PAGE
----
Whilst understanding the need for new sustainable housing, the implications of the Council’s New Draft Plan with its proposal for 800 houses in Warsash alone and 1500 for the wider Western Ward and Titchfield Common area needs to be seriously addressed.
If you would like to be added to our Facebook Group – which provides more detailed information – please CLICK HERE FOR LINK.
|Gary Jeffries||Solent LEP Chairman||Managing Director, Hughes Ellard|
|Chris Allington||Solent LEP Business Director||Managing Director, Oxford Innovation|
|Nick Gross||Solent LEP Business Director||Chairman, Coffin Mew|
|Stuart Hill||Solent LEP Chairman||Operations Executive, IBM UK & Ireland|
|Brian Johnson||Solent LEP Chairman||Development Director - BAE Systems Naval Ships|
|Russell Kew||Solent LEP Business Director||Chief Executive, Wightlink|
|Dave Lees||Solent LEP Business Director||Managing Director, Southampton Airport|
|Sandra Sassow||Solent LEP Business Director||CEO - SEaB|
|Sir Christopher Snowden||Solent LEP Higher Education Director||Vice-Chancellor - University of Southampton|
|Cllr Jonathon Bacon||Solent LEP Local Authority Director||Barrister|
|Cllr Donna Jones||Solent LEP Local Authority Director||Leader, Portsmouth City Council|
|Cllr Keith Mans||Solent LEP Local Authority Director||Hampshire County Council|
|Cllr Simon Letts||Solent LEP Local Authority Director||Leader of Southampton City Council|
|Cllr Seán Woodward||Solent LEP Local Authority Director||Chief Executive, Fareham Borough Council
Chairman of the Partnership for Urban South Hampshire
|Anne-Marie Mountifield||Solent LEP Local Authority Director||Executive Director Partnership for Urban South Hampshire|
Extremely interesting reading, it certainly raises some points that are going to be difficult to answer. Still we shall just have to wait and see what comes out at the end.
To quote from their conclusion
It is again clear that many issues have not yet been resolved to the extent that would enable permission to be granted. The Society therefore objects to the outline application for the following reasons:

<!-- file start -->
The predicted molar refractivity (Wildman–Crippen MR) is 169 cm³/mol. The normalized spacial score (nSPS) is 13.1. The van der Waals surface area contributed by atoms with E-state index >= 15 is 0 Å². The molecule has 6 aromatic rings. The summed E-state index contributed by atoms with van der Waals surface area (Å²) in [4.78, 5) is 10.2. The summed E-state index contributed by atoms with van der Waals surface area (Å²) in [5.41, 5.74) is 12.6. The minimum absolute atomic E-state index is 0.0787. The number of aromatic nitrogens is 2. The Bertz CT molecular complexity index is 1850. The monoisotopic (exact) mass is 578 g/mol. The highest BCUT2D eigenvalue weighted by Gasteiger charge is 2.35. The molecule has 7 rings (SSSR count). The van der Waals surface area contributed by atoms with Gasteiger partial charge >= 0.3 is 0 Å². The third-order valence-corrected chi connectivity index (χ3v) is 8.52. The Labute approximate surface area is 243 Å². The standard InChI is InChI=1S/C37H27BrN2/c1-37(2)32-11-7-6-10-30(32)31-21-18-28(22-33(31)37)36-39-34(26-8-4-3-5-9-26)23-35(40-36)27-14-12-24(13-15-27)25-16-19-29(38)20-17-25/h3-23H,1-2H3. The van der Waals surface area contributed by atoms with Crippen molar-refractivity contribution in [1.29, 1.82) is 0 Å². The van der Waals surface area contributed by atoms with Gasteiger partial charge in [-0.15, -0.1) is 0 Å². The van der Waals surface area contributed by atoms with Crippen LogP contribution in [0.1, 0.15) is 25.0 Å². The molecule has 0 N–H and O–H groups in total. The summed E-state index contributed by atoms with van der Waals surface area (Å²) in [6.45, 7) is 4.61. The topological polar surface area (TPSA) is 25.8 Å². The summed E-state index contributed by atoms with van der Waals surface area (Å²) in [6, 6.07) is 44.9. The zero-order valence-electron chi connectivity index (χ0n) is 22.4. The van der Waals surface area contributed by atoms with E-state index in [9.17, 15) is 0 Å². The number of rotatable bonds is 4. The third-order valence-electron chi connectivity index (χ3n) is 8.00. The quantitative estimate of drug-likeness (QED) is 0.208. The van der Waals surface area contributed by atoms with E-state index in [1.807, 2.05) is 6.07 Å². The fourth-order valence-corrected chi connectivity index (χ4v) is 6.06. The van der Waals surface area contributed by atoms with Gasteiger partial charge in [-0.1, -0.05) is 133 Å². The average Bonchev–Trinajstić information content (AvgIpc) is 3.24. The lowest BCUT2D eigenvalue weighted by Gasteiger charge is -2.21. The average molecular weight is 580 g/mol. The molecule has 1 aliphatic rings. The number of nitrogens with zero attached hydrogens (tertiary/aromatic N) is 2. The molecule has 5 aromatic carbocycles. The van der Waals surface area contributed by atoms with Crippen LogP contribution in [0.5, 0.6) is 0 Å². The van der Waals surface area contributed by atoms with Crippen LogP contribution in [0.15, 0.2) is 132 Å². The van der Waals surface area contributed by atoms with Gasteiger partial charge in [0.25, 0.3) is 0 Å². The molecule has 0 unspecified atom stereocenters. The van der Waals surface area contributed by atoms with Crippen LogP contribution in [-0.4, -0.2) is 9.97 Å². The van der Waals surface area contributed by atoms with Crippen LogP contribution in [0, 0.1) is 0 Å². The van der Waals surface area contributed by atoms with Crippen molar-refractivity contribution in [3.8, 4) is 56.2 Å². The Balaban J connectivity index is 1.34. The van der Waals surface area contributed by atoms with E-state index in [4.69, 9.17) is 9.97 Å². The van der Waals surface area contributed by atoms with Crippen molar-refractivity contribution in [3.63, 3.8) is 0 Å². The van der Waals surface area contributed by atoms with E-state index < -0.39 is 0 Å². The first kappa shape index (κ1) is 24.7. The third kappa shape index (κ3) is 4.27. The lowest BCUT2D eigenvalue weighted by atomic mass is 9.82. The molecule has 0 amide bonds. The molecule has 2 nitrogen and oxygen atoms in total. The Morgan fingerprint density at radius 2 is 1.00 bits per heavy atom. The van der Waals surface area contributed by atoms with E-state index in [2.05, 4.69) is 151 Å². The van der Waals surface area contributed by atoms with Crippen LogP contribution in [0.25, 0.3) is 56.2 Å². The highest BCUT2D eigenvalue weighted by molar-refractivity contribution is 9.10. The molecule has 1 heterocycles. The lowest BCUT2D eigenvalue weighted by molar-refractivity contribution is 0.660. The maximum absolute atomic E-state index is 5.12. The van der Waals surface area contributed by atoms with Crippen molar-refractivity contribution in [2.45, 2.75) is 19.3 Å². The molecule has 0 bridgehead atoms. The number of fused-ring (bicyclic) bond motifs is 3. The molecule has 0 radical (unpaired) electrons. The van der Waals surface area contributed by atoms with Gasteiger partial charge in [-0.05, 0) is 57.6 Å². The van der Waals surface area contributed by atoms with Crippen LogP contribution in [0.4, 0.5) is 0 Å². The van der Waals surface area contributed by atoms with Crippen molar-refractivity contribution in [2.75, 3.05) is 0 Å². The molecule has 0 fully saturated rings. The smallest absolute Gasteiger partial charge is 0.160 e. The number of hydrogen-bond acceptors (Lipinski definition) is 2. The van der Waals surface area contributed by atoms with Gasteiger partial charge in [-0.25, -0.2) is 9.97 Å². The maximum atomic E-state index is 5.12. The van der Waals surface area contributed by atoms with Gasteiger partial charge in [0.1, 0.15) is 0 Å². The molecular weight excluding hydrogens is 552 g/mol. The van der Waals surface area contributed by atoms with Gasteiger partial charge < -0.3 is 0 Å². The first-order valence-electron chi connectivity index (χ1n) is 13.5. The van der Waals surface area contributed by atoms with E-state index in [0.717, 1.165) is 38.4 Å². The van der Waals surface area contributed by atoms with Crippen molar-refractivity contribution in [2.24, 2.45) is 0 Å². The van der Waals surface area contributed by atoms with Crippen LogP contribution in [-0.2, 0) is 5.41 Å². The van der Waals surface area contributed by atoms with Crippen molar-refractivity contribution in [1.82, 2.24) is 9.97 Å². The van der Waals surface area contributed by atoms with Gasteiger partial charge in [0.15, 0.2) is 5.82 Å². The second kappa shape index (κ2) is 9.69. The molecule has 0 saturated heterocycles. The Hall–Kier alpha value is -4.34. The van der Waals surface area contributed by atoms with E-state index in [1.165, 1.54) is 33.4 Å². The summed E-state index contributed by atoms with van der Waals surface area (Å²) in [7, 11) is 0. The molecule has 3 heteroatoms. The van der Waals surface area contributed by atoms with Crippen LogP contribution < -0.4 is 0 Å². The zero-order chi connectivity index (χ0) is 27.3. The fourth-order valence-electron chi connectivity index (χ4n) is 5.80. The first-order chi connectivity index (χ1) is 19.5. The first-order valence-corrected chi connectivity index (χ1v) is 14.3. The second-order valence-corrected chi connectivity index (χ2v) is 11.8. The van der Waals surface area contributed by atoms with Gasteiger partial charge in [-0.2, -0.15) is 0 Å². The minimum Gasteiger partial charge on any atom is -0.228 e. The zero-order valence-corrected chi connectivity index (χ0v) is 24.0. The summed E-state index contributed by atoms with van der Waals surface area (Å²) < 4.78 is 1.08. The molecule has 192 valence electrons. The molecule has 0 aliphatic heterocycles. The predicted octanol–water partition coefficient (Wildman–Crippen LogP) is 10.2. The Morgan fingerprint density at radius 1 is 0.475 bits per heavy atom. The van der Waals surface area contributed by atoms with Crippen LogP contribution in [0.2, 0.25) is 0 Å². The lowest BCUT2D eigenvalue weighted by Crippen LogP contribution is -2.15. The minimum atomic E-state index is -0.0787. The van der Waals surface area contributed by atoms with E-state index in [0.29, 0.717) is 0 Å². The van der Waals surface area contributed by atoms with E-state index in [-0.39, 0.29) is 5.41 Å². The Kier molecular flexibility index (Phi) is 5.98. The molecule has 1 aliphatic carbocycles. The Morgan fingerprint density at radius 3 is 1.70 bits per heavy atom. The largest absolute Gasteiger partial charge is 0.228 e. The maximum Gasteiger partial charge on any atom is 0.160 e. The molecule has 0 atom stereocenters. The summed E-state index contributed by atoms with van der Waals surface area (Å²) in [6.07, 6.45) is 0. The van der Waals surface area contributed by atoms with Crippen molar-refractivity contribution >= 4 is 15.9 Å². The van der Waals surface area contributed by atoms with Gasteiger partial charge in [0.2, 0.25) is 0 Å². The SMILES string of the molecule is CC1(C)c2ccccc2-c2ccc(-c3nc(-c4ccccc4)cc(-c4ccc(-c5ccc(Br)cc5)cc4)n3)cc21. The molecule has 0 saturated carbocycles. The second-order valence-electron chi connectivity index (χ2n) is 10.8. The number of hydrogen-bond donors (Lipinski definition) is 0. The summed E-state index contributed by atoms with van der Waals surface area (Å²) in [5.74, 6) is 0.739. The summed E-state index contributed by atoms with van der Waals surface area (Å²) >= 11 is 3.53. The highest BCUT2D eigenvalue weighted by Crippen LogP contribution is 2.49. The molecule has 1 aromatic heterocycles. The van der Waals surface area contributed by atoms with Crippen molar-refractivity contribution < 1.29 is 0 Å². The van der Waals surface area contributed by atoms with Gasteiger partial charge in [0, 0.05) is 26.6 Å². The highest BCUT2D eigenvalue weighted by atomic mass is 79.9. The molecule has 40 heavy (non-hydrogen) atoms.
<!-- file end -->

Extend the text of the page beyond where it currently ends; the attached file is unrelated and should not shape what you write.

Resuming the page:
Whilst not explicitly part of the application to be approved, The Society also objects to :
Wallington Village Community Association is the civic amenity society that serves Wallington, an old settlement within the borough of Fareham in Hampshire. Geographically the village lies at the head of Portsmouth Harbour and is bounded to the north by the M27 motorway, to the east by the motorway approach road and lies for the other two sides beside the River Wallington.
"On behalf of Wallington Village Community Association (WVCA), I offer the following comments on what is clearly a very comprehensive Outline Planning Application (OPA) by Buckland Development Ltd (BDL):"
This is the Association's response to the recent Outline Planning Application for Welborne. Well worth a read and it may help other residents to pen their own observations about our new "village".
Link to the submission
The Daily Echo finally picked up on the Wickham Residents Association submission to the OPA (you saw it here on the 23rd of May). Such ashame that they couldn't even lift a quote correctly as Wickham will adjoin NOT adjourn Welborne (oh wouldn't that be nice) and the submission was written by Anton Hanney not Anton Heaney. Still it's much better than just being ignored.
And the best quote of the lot from Cllr. Woodward:
“We have developed the Welborne plan to highlight all the elements that may hold back the developments and have found ways to deal with any setbacks.”
This is the Association's response to the recent Outline Planning Application for Welborne.
"Too many statements concerning infrastrucutre provision put forward in support of the Welborne plan lack credibility. We are particularly concerned over the following inadequacies..."
Link to the submission
There is no website for this organisation but they can be contacted via Chris Hoare on 01329 836947
As we are sure you will appreciate, residents in Wickham can only view such a large development as Welborne, so close to our boundary, with apprehension. Wickham has evolved over many centuries and is a unique community of historic significance that we cherish and are anxious to protect for future generations.
Link to the submission